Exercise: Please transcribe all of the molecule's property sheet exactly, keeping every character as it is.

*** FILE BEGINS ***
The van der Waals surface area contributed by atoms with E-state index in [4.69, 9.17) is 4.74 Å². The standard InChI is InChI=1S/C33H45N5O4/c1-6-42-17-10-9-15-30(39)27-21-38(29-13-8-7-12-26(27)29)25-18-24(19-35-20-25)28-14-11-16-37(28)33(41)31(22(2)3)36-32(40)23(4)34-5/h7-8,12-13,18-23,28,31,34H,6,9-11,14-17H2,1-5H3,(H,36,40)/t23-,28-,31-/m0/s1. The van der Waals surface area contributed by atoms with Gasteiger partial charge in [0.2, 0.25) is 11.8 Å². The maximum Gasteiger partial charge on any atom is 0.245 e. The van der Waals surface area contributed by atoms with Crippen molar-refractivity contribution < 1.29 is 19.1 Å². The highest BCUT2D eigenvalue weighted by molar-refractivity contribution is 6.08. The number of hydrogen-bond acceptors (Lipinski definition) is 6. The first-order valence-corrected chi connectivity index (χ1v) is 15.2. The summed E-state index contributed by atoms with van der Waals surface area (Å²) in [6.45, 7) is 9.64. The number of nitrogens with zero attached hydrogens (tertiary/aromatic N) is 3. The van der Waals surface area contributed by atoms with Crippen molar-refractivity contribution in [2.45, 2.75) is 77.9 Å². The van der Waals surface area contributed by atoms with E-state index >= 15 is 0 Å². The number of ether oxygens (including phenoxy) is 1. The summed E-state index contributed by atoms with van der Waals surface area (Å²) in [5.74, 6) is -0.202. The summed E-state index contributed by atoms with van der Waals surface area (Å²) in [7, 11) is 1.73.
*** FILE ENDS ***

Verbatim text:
The van der Waals surface area contributed by atoms with E-state index in [4.69, 9.17) is 4.74 Å². The standard InChI is InChI=1S/C33H45N5O4/c1-6-42-17-10-9-15-30(39)27-21-38(29-13-8-7-12-26(27)29)25-18-24(19-35-20-25)28-14-11-16-37(28)33(41)31(22(2)3)36-32(40)23(4)34-5/h7-8,12-13,18-23,28,31,34H,6,9-11,14-17H2,1-5H3,(H,36,40)/t23-,28-,31-/m0/s1. The van der Waals surface area contributed by atoms with Gasteiger partial charge in [0.2, 0.25) is 11.8 Å². The maximum Gasteiger partial charge on any atom is 0.245 e. The van der Waals surface area contributed by atoms with Crippen molar-refractivity contribution < 1.29 is 19.1 Å². The highest BCUT2D eigenvalue weighted by molar-refractivity contribution is 6.08. The number of hydrogen-bond acceptors (Lipinski definition) is 6. The first-order valence-corrected chi connectivity index (χ1v) is 15.2. The summed E-state index contributed by atoms with van der Waals surface area (Å²) in [6.45, 7) is 9.64. The number of nitrogens with zero attached hydrogens (tertiary/aromatic N) is 3. The van der Waals surface area contributed by atoms with Crippen molar-refractivity contribution in [2.45, 2.75) is 77.9 Å². The van der Waals surface area contributed by atoms with E-state index >= 15 is 0 Å². The number of ether oxygens (including phenoxy) is 1. The summed E-state index contributed by atoms with van der Waals surface area (Å²) in [5.74, 6) is -0.202. The summed E-state index contributed by atoms with van der Waals surface area (Å²) in [7, 11) is 1.73.